So it goes for a whole thread of Hart’s comedy. The final episode begins with a clip in which a mother starts breastfeeding in a cafe, which feels set up for some kind of comment on public reaction to the act. But then, drama – milk sprays like a waterblaster, destroying the crockery and drenching the patrons. We cut back to Hart at his holiday home. “I’m not really sure what that was, to be honest,” he says. That goes for Speed Cooking, wherein he demolishes a kitchen, yelling about jus and using a chainsaw to make a quiche lorraine. It also goes for him destroying a blind during an Eddie Jones press conference. The line between absurdism-as-commentary and just weird funny shit is intentionally thin throughout.
It’s not without tension. Hoyte’s roaring “cook us some fuckin’ eggs” at a truly shocked Nadia Lim is on one level a savage comment on those who watched One Were Warriors without feeling it, and found it as quotable as The Hangover. But it can be read in other, darker ways, too. Likewise, the frequency with which women are some variety of prop in the various sketches feels tense at times.
Yet the likes of Jo Seager, Jax Hamilton and even Ardern clearly enjoy the chaos erupting around them, and Hart’s entire career is ultimately a skewering of New Zealand men’s behaviour and character. Done with a lot of affection, admittedly, but with such brutal accuracy that every Uncle Barry in the country has to feel extremely seen by the whole thing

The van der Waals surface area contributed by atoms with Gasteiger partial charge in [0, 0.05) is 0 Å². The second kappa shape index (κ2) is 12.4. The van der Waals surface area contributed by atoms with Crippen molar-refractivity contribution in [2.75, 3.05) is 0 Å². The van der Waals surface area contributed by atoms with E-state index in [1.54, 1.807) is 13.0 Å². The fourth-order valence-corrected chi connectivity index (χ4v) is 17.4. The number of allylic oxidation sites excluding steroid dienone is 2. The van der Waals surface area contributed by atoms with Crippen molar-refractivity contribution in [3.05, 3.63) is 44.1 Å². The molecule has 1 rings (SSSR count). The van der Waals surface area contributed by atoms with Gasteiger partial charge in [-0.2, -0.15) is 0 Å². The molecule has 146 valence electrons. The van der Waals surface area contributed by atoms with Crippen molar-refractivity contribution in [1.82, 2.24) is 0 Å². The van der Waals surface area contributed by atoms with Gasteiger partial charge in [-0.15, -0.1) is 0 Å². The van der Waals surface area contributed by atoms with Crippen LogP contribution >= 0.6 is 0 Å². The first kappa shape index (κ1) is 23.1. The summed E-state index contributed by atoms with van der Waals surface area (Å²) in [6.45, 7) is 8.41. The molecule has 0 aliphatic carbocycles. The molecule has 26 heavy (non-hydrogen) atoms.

Hart is ultimately one of the most original talents New Zealand has produced, successful here because of his fascination with this country’s peculiarities. As it goes for his comedy, so it goes for his business side. He is essentially alone among our creatives in owning everything he’s made – hence the essentially complete treasure trove of an archive that is Moonflix, a kind of working Netflix parody/nightmare where every show stars Leigh Hart. While so much of New Zealand’s TV archives are locked away in production company vaults, Hart’s are all there, even his just-released lockdown series, in full and ad-free.
It’s also there in the way Wakachangi ads are baked into his shows, parodies of the (mostly gone) era where a smooth dude impresses a bar by drinking a Heineken. They also advertise his massively successful beer. Is it legal to have undeclared beer advertising in the middle of a show? Who knows. It feels like Hart makes things entirely outside the system, and the system mostly just leaves him to it.
When Covid-19 hit, Hart was back at the Target furniture store on Auckland’s Dominion Road, deep into shooting a return series of Late Night Big Breakfast, the fourth (I think) go round for one of his most successful setups. The show was cut adrift from TVNZ after an utterly perfect season in 2014, a breakup between network and star that felt acrimonious enough as to be final. Time has healed all wounds – New Zealand is too small to maintain all but the most deeply felt of grudges. It’s beautiful and even a bit moving seeing him getting weird while so many of us are locked away, and to soak in nostalgia for all the long-dead cultural reference points of the various clips. Most of all, it’s reassuring, amid all this change, to have big, blundering Leigh Hart back on the state broadcaster, making shows about New Zealand, and the strange ways of a particular species of men who live here.